Perhaps the fire inside B.J. Penn began kindling when Nick Diaz backed his trash talk up and brutalized him in October 2011. Or maybe the ignition took place in June when budding welterweight Rory MacDonald made it perfectly apparent that given the opportunity, he believed he would thrash the former two-division UFC champion.
Regardless of when the metamorphoses took place, Penn appeared as physiologically and psychologically prepared as he’s ever been in his 12-year professional career standing before MacDonald in their staredown on Friday at the UFC on Fox 5’s weigh-ins. Looking both lean and focused, Penn chomped at the bit to get in a stoic MacDonald's face.
Before the staredown, Penn cleared up his motivation for making his transformation by emphatically stating this to MacDonald on Thursday at the pre-fight press conference:
“Rory said he took this fight because he really wants to hurt me. He said I’m probably going to die in the ring -- and he better be ready to back up everything he said.”
While MacDonald, a 23-year-old virtuoso, has prevailed in four of his five UFC bouts, with his only loss coming in the waning seconds of a tremendous scrap against former welterweight title challenger Carlos Condit, the soon-to-be 34-year-old Hawaiian has tasted victory just once since whipping Diego Sanchez in a lightweight title fight in December 2009.
Since his win over Sanchez, Penn dropped back-to-back decisions to Frankie Edgar in lightweight title fights. The former lightweight and welterweight champion then knocked out Matt Hughes, drew with Jon Fitch and lost to Diaz, all at welterweight.
Penn cleared up his reason for coming out of retirement by saying this in an interview with MMA Heat's Karyn Bryant:
Yeah, the Diaz fight went bad, but it wasn't that. It was my last four or five fights right in a row. I mean, you look at my record (and) it's losses, all decision losses, a draw, (and) one win mixed in there. That was the whole thing. Training, putting all this work into it, (and) obviously doing the wrong things, getting those results, I was like, 'What am I doing this for already. This isn't how it should be.' ... But when I'm in the gym and training with other people and different people from around the world stop in my gym and I get to train with them, and I'm like, 'I'm still pretty good, you know, I might as well ride this until the wheels fall off for a little bit because I know when I'm older, I'm not going to get this chance to come back, so (I'll) give it another shot.'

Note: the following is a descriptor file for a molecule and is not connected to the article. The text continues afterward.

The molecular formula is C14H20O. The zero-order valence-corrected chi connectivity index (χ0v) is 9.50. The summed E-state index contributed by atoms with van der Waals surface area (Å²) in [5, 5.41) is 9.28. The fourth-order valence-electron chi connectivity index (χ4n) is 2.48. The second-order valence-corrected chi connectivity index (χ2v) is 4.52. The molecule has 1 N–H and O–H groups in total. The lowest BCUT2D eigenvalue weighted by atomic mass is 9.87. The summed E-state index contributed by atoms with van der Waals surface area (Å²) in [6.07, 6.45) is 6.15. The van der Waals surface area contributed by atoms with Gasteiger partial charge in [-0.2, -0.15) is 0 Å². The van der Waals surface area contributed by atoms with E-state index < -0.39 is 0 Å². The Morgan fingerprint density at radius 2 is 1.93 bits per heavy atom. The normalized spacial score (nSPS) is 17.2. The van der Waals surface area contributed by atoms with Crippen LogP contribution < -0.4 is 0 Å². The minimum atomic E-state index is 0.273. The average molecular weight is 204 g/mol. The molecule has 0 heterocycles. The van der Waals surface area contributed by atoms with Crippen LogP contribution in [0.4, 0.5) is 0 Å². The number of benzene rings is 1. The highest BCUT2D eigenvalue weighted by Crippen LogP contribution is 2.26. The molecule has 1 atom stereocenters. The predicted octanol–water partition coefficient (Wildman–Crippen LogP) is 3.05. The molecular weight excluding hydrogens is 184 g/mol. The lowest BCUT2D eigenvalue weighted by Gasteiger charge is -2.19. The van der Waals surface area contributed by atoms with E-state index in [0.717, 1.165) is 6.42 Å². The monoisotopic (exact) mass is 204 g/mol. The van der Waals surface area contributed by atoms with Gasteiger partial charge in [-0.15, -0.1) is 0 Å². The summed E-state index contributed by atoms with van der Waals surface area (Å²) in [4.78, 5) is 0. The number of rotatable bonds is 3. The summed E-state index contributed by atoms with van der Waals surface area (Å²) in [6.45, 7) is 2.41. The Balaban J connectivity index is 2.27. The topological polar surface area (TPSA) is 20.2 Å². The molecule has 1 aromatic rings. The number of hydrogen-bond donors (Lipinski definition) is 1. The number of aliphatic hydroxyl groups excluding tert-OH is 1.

In contrast to Penn, MacDonald won't have a legacy to cement in this fight. A massive welterweight with slick Muay Thai techniques, brutal ground-and-pound abilities and excellent wrestling and submission skills, MacDonald's a surging prospect to say the least, and he's only just begun to hit his stride.
In fact, it's certainly not a stretch to say that MacDonald will soon join Tristar Gym teammate Georges St Pierre as one of the UFC's nine titleholders (10 counting interim bantamweight champion Renan Barão).
Incentives and motives for winning aside, MacDonald made it evident that he doesn't think Penn can handle his diversity in an interview with MMA Fighting's Ariel Helwani:
"There's a lot of things that I admire about him (Penn), but I don't think about them. I have a very cold mindset and I'm going to go in there and take what's mine."
For his coup de gråce, MacDonald added this when Helwani asked him how he thinks the fight is going to play out:
"I think I'm going to annihilate him in every field."
Although the two disagree, one thing's certain: The typically reserved MacDonald used trash-talking tactics in order to fight the best Penn. If Penn can't get a victory, at least he'll give the fans one.